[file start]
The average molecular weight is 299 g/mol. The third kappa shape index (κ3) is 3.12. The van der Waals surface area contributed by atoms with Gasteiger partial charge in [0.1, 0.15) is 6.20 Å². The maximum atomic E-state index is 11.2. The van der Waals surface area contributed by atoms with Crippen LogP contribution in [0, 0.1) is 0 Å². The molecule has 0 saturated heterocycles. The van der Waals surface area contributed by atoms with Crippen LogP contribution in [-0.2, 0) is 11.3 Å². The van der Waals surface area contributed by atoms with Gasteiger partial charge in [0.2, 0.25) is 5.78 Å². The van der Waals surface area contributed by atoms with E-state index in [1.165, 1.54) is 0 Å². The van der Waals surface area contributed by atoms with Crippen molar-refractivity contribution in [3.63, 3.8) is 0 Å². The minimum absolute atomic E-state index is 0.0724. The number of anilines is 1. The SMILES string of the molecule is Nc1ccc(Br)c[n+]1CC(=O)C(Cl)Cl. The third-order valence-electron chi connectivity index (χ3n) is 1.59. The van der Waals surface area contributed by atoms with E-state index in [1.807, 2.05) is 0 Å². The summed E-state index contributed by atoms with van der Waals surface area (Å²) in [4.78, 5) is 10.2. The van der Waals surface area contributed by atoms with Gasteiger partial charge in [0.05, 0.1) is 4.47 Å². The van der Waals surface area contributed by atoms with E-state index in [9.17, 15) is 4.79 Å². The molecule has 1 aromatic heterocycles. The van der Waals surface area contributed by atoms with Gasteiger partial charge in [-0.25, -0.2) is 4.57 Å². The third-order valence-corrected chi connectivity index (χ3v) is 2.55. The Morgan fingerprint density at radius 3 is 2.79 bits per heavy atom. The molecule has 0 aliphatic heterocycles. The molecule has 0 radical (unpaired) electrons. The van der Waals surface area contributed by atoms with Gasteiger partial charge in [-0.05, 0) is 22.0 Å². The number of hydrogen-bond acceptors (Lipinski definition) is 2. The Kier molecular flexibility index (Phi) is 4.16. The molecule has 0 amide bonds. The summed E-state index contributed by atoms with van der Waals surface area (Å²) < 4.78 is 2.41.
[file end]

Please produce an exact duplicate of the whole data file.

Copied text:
The average molecular weight is 299 g/mol. The third kappa shape index (κ3) is 3.12. The van der Waals surface area contributed by atoms with Gasteiger partial charge in [0.1, 0.15) is 6.20 Å². The maximum atomic E-state index is 11.2. The van der Waals surface area contributed by atoms with Crippen LogP contribution in [0, 0.1) is 0 Å². The molecule has 0 saturated heterocycles. The van der Waals surface area contributed by atoms with Crippen LogP contribution in [-0.2, 0) is 11.3 Å². The van der Waals surface area contributed by atoms with Gasteiger partial charge in [0.2, 0.25) is 5.78 Å². The van der Waals surface area contributed by atoms with E-state index in [1.165, 1.54) is 0 Å². The van der Waals surface area contributed by atoms with Crippen molar-refractivity contribution in [3.63, 3.8) is 0 Å². The minimum absolute atomic E-state index is 0.0724. The number of anilines is 1. The SMILES string of the molecule is Nc1ccc(Br)c[n+]1CC(=O)C(Cl)Cl. The third-order valence-electron chi connectivity index (χ3n) is 1.59. The van der Waals surface area contributed by atoms with E-state index in [1.807, 2.05) is 0 Å². The summed E-state index contributed by atoms with van der Waals surface area (Å²) in [4.78, 5) is 10.2. The van der Waals surface area contributed by atoms with Gasteiger partial charge in [0.05, 0.1) is 4.47 Å². The van der Waals surface area contributed by atoms with E-state index in [9.17, 15) is 4.79 Å². The molecule has 1 aromatic heterocycles. The van der Waals surface area contributed by atoms with Gasteiger partial charge in [-0.25, -0.2) is 4.57 Å². The third-order valence-corrected chi connectivity index (χ3v) is 2.55. The Morgan fingerprint density at radius 3 is 2.79 bits per heavy atom. The molecule has 0 aliphatic heterocycles. The molecule has 0 radical (unpaired) electrons. The van der Waals surface area contributed by atoms with Gasteiger partial charge in [-0.05, 0) is 22.0 Å². The number of hydrogen-bond acceptors (Lipinski definition) is 2. The Kier molecular flexibility index (Phi) is 4.16. The molecule has 0 amide bonds. The summed E-state index contributed by atoms with van der Waals surface area (Å²) < 4.78 is 2.41.